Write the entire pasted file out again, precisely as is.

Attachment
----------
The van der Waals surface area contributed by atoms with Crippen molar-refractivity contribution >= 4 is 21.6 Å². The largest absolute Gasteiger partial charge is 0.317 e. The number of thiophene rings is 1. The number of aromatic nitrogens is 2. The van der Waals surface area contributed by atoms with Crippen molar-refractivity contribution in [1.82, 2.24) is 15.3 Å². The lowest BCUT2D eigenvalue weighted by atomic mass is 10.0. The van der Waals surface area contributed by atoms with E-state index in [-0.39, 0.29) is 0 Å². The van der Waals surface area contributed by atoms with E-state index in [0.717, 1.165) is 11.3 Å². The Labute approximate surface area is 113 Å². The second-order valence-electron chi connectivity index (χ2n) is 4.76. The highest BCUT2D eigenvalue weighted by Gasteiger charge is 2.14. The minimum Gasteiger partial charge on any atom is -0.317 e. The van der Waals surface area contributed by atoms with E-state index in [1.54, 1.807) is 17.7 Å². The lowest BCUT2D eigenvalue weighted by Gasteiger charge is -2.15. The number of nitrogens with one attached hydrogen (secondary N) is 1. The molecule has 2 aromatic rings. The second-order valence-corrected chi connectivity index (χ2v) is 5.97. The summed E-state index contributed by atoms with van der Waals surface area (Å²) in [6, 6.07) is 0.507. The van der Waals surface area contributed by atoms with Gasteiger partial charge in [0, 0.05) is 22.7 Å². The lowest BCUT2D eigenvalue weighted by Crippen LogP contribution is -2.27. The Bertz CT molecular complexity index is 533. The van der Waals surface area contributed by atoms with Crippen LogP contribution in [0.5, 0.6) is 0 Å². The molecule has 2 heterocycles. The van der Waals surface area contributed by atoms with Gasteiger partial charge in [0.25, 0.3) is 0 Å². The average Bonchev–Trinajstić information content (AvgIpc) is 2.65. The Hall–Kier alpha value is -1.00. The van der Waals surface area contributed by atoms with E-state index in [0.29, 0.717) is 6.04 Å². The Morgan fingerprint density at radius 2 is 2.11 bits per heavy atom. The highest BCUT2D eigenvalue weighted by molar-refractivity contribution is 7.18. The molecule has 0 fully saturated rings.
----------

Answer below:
The van der Waals surface area contributed by atoms with Crippen molar-refractivity contribution >= 4 is 21.6 Å². The largest absolute Gasteiger partial charge is 0.317 e. The number of thiophene rings is 1. The number of aromatic nitrogens is 2. The van der Waals surface area contributed by atoms with Crippen molar-refractivity contribution in [1.82, 2.24) is 15.3 Å². The lowest BCUT2D eigenvalue weighted by atomic mass is 10.0. The van der Waals surface area contributed by atoms with E-state index in [-0.39, 0.29) is 0 Å². The van der Waals surface area contributed by atoms with E-state index in [0.717, 1.165) is 11.3 Å². The Labute approximate surface area is 113 Å². The second-order valence-electron chi connectivity index (χ2n) is 4.76. The highest BCUT2D eigenvalue weighted by Gasteiger charge is 2.14. The minimum Gasteiger partial charge on any atom is -0.317 e. The van der Waals surface area contributed by atoms with E-state index in [1.54, 1.807) is 17.7 Å². The lowest BCUT2D eigenvalue weighted by Gasteiger charge is -2.15. The number of nitrogens with one attached hydrogen (secondary N) is 1. The molecule has 2 aromatic rings. The second-order valence-corrected chi connectivity index (χ2v) is 5.97. The summed E-state index contributed by atoms with van der Waals surface area (Å²) in [6, 6.07) is 0.507. The van der Waals surface area contributed by atoms with Gasteiger partial charge in [0, 0.05) is 22.7 Å². The lowest BCUT2D eigenvalue weighted by Crippen LogP contribution is -2.27. The Bertz CT molecular complexity index is 533. The van der Waals surface area contributed by atoms with Crippen LogP contribution in [0.5, 0.6) is 0 Å². The molecule has 2 heterocycles. The van der Waals surface area contributed by atoms with Gasteiger partial charge in [0.25, 0.3) is 0 Å². The average Bonchev–Trinajstić information content (AvgIpc) is 2.65. The Hall–Kier alpha value is -1.00. The van der Waals surface area contributed by atoms with E-state index in [0.29, 0.717) is 6.04 Å². The Morgan fingerprint density at radius 2 is 2.11 bits per heavy atom. The highest BCUT2D eigenvalue weighted by molar-refractivity contribution is 7.18. The molecule has 0 fully saturated rings.